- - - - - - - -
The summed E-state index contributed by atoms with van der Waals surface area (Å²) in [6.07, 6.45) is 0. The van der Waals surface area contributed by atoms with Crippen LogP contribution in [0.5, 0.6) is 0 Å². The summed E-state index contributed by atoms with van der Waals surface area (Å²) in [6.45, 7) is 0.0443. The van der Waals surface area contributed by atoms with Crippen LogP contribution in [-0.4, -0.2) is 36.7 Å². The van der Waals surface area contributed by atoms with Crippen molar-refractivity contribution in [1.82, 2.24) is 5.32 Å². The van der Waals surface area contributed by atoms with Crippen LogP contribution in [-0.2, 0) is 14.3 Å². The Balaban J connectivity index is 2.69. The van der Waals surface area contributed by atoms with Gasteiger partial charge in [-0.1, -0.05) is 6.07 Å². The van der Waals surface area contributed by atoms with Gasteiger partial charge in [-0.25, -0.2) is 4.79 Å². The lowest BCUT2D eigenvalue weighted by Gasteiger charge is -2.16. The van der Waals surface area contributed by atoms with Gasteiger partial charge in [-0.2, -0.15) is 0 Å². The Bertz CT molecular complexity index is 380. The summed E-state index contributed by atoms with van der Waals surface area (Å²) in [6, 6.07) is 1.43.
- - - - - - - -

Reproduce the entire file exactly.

The summed E-state index contributed by atoms with van der Waals surface area (Å²) in [6.07, 6.45) is 0. The van der Waals surface area contributed by atoms with Crippen LogP contribution in [0.5, 0.6) is 0 Å². The summed E-state index contributed by atoms with van der Waals surface area (Å²) in [6.45, 7) is 0.0443. The van der Waals surface area contributed by atoms with Crippen LogP contribution in [-0.4, -0.2) is 36.7 Å². The van der Waals surface area contributed by atoms with Crippen molar-refractivity contribution in [1.82, 2.24) is 5.32 Å². The van der Waals surface area contributed by atoms with Crippen LogP contribution in [-0.2, 0) is 14.3 Å². The Balaban J connectivity index is 2.69. The van der Waals surface area contributed by atoms with Gasteiger partial charge in [-0.1, -0.05) is 6.07 Å². The van der Waals surface area contributed by atoms with Gasteiger partial charge in [-0.25, -0.2) is 4.79 Å². The lowest BCUT2D eigenvalue weighted by Gasteiger charge is -2.16. The van der Waals surface area contributed by atoms with Gasteiger partial charge in [-0.2, -0.15) is 0 Å². The Bertz CT molecular complexity index is 380. The summed E-state index contributed by atoms with van der Waals surface area (Å²) in [6, 6.07) is 1.43.